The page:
So extreme is JPMorgan’s silver short position that it cannot be closed out in an orderly fashion. How could such a large position be closed out quickly, or otherwise, without strongly disturbing the market? If it could be closed out, it is reasonable to assume it would have already been closed out or greatly reduced to avoid the allegations of manipulation it raises. It’s not like the banks are presently universally loved and admired. The intent of anti-concentration guidelines and surveillance is to prevent the precise monopoly that JPMorgan has amassed on the short side of COMEX silver. Having erred egregiously in allowing this concentrated short position to develop, the CFTC is stuck with coming up with a solution to disband it. There is no easy solution.
Further, it is not just JPMorgan’s 200 million ounce COMEX silver short position that threatens the continued orderly functioning of COMEX silver trading. As extreme as JPMorgan’s position is, there is a total true net short position of 500 million ounces (100,000 contracts) in COMEX silver futures. Try to put that 500 million ounce short position in perspective. It equals 75% of world annual mine production, much higher than seen in any other commodity.
This makes claims that the COMEX short position represents a legitimate hedge of mine production a lie. The total short position represents almost 100% of the total visible and recorded silver bullion in the world, and 50% of the total one billion ounces thought to exist. These are truly preposterous amounts. By comparison, the net total short position in COMEX gold futures, admittedly no slouch in the short category, represents a little over 2% of the gold bullion that exists (45 million oz total net COMEX short position versus 2 billion oz). When it comes to the amount of real material, or mine production, in the world backing up the COMEX silver short position, the word “inadequate” takes on new meaning.
Because of the extreme mismatch between what is held short on the COMEX and what exists or could be produced to be potentially delivered against the short position, a very dangerous market situation exists. It is this dangerous situation that haunts me and causes me to contemplate a closing of the COMEX silver market. It has to do with what I see developing in the silver physical market and by putting myself in the other guy’s shoes. The other guy, in this case, is Gary Gensler, chairman of the CFTC.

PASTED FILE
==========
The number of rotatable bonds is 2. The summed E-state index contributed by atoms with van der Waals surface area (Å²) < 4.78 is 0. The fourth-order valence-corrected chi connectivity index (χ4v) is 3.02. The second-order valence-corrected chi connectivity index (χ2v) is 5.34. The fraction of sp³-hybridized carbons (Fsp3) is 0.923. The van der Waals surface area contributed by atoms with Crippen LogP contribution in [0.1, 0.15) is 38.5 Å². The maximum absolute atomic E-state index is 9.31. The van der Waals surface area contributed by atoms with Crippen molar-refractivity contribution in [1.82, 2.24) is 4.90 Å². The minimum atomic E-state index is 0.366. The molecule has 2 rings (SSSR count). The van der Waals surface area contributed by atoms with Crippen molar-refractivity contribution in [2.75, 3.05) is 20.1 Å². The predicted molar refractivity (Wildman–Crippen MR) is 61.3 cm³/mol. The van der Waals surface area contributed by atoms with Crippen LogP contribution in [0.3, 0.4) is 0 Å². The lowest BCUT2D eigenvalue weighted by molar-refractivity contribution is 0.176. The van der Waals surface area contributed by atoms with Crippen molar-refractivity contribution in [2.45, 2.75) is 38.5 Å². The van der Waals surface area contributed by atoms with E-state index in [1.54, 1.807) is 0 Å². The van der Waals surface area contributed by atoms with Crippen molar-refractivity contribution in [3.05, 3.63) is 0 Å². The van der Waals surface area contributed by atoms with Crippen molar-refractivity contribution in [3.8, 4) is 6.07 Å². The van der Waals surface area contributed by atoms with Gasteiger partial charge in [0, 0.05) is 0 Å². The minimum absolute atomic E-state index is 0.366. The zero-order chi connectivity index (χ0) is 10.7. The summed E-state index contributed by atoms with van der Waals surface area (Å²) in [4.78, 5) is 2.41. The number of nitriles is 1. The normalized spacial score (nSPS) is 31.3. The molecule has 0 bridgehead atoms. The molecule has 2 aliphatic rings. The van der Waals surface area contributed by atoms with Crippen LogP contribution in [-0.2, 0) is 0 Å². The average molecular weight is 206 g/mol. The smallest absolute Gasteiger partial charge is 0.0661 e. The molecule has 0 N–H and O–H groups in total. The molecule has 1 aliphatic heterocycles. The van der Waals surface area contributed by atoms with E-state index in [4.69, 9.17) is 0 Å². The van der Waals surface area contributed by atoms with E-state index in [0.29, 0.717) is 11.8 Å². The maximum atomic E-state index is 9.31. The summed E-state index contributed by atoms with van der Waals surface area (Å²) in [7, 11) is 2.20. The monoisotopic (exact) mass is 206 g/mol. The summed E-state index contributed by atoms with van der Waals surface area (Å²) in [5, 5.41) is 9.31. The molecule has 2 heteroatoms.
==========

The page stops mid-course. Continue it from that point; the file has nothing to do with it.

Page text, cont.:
It seems to me that there may be real stress in the wholesale physical silver market. All the factors I look at, including flows into ETFs, the shorting of SLV, the decline in COMEX silver inventories, the strong retail and institutional investment demand in silver, the now growing world industrial demand, etc., suggest tightness and the potential for a silver shortage like never before. This, in essence, is the real silver story. In spite of a large and growing concentrated short position, the price of silver suggests that it is the manipulation that is under stress. At some point, a physical silver shortage will destroy any amount of paper short selling. We may be very close to that point.
When the silver shortage hits, the price will explode. On this, there is no question. Industrial users, at the very first sign of delay in silver shipments, will immediately buy or try to buy more silver than they normally buy, in order to protect against future operation-interrupting delays. This is just human nature. The world has never experienced a true silver shortage ever, so the price impact is clearly unknown. I’ll try not to overstate how high I think the price will go in a true silver shortage and how quickly it will occur, so that I don’t sound too extreme. But the price move will give new meaning to “high” and “fast.”
Please remember, I am only talking of the price impact of the industrial users scrambling to secure silver supplies for their operations. This has always been my “doomsday machine” future silver price event. I am not speaking of new investment demand or short covering. Users, anxious to keep their assembly lines running and their workers employed will care less about price and more about availability and actual delivery. The users will buy with an urgency and reckless abandon rarely witnessed. That the price explosion caused by user buying will destroy the shorts is beyond doubt. So certain and devastating will be this destruction, that you must start asking questions as to what the regulatory reaction is likely to be. This is where you must try to put yourself in the other guy’s shoes. When the industrial silver shortage hits and prices explode, what would you do if you were Chairman Gensler?...
Read the rest of Mr. Butler's essay here.